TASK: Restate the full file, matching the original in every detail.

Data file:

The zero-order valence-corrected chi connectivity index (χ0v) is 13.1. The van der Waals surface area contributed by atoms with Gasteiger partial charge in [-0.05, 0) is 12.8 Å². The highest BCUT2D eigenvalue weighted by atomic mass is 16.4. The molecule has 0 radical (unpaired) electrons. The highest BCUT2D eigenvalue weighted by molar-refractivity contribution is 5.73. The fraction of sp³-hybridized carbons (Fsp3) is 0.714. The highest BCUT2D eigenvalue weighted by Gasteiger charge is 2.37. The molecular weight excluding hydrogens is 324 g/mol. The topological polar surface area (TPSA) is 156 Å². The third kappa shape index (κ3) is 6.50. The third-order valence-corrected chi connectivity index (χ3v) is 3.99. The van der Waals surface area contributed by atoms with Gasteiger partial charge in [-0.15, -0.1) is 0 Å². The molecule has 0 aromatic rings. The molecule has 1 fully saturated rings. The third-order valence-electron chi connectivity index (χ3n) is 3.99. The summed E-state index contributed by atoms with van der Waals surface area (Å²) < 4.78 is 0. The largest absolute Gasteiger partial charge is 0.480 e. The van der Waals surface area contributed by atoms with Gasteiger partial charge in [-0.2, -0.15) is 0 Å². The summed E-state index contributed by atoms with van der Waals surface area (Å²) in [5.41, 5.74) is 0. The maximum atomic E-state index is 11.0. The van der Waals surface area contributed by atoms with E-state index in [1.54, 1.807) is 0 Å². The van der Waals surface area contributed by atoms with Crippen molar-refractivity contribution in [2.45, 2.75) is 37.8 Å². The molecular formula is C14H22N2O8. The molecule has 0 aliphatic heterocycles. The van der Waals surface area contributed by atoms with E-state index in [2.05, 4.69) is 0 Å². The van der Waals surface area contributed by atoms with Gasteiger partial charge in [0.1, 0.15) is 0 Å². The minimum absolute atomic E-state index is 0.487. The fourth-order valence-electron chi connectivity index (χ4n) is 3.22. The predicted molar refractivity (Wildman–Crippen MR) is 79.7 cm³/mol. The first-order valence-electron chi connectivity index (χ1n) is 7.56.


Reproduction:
The zero-order valence-corrected chi connectivity index (χ0v) is 13.1. The van der Waals surface area contributed by atoms with Gasteiger partial charge in [-0.05, 0) is 12.8 Å². The highest BCUT2D eigenvalue weighted by atomic mass is 16.4. The molecule has 0 radical (unpaired) electrons. The highest BCUT2D eigenvalue weighted by molar-refractivity contribution is 5.73. The fraction of sp³-hybridized carbons (Fsp3) is 0.714. The highest BCUT2D eigenvalue weighted by Gasteiger charge is 2.37. The molecular weight excluding hydrogens is 324 g/mol. The topological polar surface area (TPSA) is 156 Å². The third kappa shape index (κ3) is 6.50. The third-order valence-corrected chi connectivity index (χ3v) is 3.99. The van der Waals surface area contributed by atoms with Gasteiger partial charge in [-0.15, -0.1) is 0 Å². The molecule has 0 aromatic rings. The molecule has 1 fully saturated rings. The third-order valence-electron chi connectivity index (χ3n) is 3.99. The summed E-state index contributed by atoms with van der Waals surface area (Å²) < 4.78 is 0. The largest absolute Gasteiger partial charge is 0.480 e. The van der Waals surface area contributed by atoms with Gasteiger partial charge in [-0.2, -0.15) is 0 Å². The summed E-state index contributed by atoms with van der Waals surface area (Å²) in [5.41, 5.74) is 0. The maximum atomic E-state index is 11.0. The van der Waals surface area contributed by atoms with E-state index in [1.54, 1.807) is 0 Å². The van der Waals surface area contributed by atoms with Crippen molar-refractivity contribution in [2.45, 2.75) is 37.8 Å². The molecular formula is C14H22N2O8. The molecule has 0 aliphatic heterocycles. The van der Waals surface area contributed by atoms with E-state index in [2.05, 4.69) is 0 Å². The van der Waals surface area contributed by atoms with Gasteiger partial charge in [0.1, 0.15) is 0 Å². The minimum absolute atomic E-state index is 0.487. The fourth-order valence-electron chi connectivity index (χ4n) is 3.22. The predicted molar refractivity (Wildman–Crippen MR) is 79.7 cm³/mol. The first-order valence-electron chi connectivity index (χ1n) is 7.56.